Although fine furniture and a rare first edition of William Birch's view book of Philadelphia as it looked in 1800 should bring the top prices at Pook & Pook's first catalog sale of the new year, the most striking of the more than 750 lots might be an oil-on-canvas -

The Dead Canary

by Harry Herman Roseland - with the relatively modest presale estimate of $6,000 to $9,000.

During the 19th and early 20th century, Roseland (1866-1950) was one of the United States' greatest producers of genre paintings, scenes from the late Renaissance on, that forsook deities and heroes in favor of homelier topics - sometimes comic, sometimes tragic.

Roseland's works usually depicted post-Civil War scenes, but perhaps his most famous is To the Highest Bidder. The searing depiction at an American slave market of a soon-to-be-separated mother and daughter is now in the collection of Oprah Winfrey.

The Dead Canary, to be offered at the auction's first session beginning at 6 p.m. Jan. 14 at the Downingtown gallery, depicts shallower grief. One of more than 50 paintings in the session, it is signed and dated '86. It shows a young girl sitting with her face buried on a table next to the pet she mourns, its cage and an equally lifeless but unmourned doll nearby.

No such sentimentality clouds the 28 plates in Birch's Philadelphia picture book, whose complete title is The City of Philadelphia in the State of Pennsylvania North America as it appeared in the year 1800. The book, which will be offered at the second session, beginning at 9 a.m. Jan. 15, has a presale estimate of $70,000 to $90,000, the auction's highest. The pictures in the book, from a private consignor, depict homes and public buildings, including the First Presbyterian Church, the Spruce Street Alms House, and the Arch Street Ferry.

Birch, according to the description in the auction catalog (also accessible online at www.pookandpook.com), was the first person to successfully publish engraved view books in the United States.

Among the 156 original subscribers to the work were Gilbert Stuart and Thomas Jefferson, who ultimately sold his copy to help form the Library of Congress. The last copy to be sold publicly was in 2000 at Sotheby's.

Antique furniture, early U.S. coin The nearly 500 lots in the Jan. 15 session offer a number of other items with five-figure presale estimates. A U.S. 1796 $10 gold coin should bring $25,000 to $40,000; a rare carved-maple William and Mary armchair, made around 1700 and that belonged to the Mancius family of Ulster County, N.Y., is expected to sell for $40,000 to $60,000.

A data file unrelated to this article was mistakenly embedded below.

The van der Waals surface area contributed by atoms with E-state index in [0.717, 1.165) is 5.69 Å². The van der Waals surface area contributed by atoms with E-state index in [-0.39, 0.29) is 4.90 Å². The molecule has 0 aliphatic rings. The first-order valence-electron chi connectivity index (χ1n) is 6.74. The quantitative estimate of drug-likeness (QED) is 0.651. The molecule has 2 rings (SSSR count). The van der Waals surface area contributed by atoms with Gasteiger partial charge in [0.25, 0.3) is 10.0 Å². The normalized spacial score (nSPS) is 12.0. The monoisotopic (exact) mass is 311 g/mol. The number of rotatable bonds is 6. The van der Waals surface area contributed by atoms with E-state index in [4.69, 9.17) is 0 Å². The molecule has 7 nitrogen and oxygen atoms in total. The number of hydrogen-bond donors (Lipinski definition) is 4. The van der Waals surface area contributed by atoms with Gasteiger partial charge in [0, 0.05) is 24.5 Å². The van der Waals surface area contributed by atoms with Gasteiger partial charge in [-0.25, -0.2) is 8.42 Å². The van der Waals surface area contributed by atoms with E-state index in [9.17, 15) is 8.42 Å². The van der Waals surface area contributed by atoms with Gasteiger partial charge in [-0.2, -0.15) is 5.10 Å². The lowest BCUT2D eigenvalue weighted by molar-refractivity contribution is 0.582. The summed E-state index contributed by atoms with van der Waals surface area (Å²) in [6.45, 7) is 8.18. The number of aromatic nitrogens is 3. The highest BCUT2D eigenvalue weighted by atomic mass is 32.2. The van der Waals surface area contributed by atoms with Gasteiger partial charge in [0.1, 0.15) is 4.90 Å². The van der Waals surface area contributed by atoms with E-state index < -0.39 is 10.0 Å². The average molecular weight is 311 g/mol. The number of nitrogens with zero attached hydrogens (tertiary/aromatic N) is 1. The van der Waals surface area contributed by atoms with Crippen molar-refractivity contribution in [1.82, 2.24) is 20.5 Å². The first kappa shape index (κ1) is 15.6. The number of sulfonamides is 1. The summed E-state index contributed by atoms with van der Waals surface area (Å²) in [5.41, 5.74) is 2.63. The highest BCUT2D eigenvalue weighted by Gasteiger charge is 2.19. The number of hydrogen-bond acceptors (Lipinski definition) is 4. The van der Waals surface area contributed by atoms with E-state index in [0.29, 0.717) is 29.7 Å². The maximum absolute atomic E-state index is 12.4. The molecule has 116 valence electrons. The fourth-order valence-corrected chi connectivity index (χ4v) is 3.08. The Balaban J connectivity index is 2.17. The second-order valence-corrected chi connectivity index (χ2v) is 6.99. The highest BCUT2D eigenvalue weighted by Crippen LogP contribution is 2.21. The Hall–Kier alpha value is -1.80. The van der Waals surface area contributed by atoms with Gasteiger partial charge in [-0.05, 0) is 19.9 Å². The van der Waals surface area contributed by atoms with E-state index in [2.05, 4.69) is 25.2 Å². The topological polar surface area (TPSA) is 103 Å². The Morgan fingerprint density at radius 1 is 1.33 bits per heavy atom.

Antique furniture in the session includes an English oak long bench made around 1700, with a modest presale estimate of $800 to $1,200. It is one of half a dozen pieces being sold by the Philadelphia Museum of Art to benefit acquisition funds.

The session also offers two dozen lots of silver; Chinese porcelains and decorative arts, notably a 19th-century carved-ivory-and-wood model of a junk ($3,500 to $4,500); scrimshaw and sailors handicrafts; American Indian basketry; samplers; Shaker furniture; jewelry; and rugs.

The Jan. 14 session also offers several lots with five-figure presale estimates: a Philadelphia Chippendale mahogany dining chair identical to one illustrated in John T. Kirk's American Chairs: Queen Anne and Chippendale ($15,000 to $25,000); a Pennsylvania or Maryland Chippendale walnut dining chair made around 1770 and identical to one illustrated in Joseph Downs' American Furniture: Queen Anne and Chippendale ($20,000 to $30,000); a Pennsylvania Queen Anne walnut tall chest made around 1760 ($30,000 to $50,000); and an oil-on-canvas landscape titled Waterville, Vt. by the 20th-century American painter Emile Albert Gruppe ($20,000 to $30,000).

Other paintings in the session include works by Cullen Yates, whose Incoming Tide, Ogunquit, Maine has a presale estimate of $4,000 to $7,000; Thomas Henry Hope, represented by a still life with apples ($5,000 to $10,000); Elizabeth Washington; Hermann Herzog; Carl Philipp Weber; Albert Van Nesse Greene; Christopher Shearer; the contemporary Chinese American artist Zhiyue Zheng; and the contemporary Polish painter Vladislav Chmielinski, whose pair of winter landscapes with horse-drawn sleighs have a presale estimate of $5,000 to $8,000.

Previews are noon to 5 p.m. Jan. 8 and Jan. 9; 10 a.m. to 4 p.m. Jan. 10, 11, 12, and 13; 10 a.m. to sale time Jan. 14; and 8 a.m. to sale time Jan. 15 at the gallery at 463 E. Lancaster Ave. For further information, call 610-269-4040.

Advertising items at Morphy's More than 800 lots of advertising memorabilia, including signs, clocks, shaving mugs, serving trays, cigar boxes, and ephemera for a wide variety of products will be offered by Morphy Auctions beginning at 10 a.m. Jan. 8 at the gallery outside of Reading at 2000 N. Reading Rd., Denver. Online bidding has already begun at www.morphyauctions.com.

Most lots have presale estimates in the low-three-figure range, although a half a dozen or so should bring four-figure prices. They include: a wooden Ever-Ready Safety Razor clock in working order; a occupational-portrait shaving mug depicting the owner of an Iowa seed company (each $1,000 to $2,000); a 1954 tin Coca-Cola die-cut 12-pack sign ($2,000 to $2,800); a 42-inch porcelain two-sided Oldsmobile service sign from around 1940 ($2,500 to $4,500); and a Dr. Daniels veterinarian cabinet advertising Dr. Daniels medicines ($3,000 to $4,000).

Preview hours are 9 a.m. to 4 p.m. Sunday to sale date Jan. 8. For further information, call 717-335-3435.

Contact David Iams at daiams@comcast.net.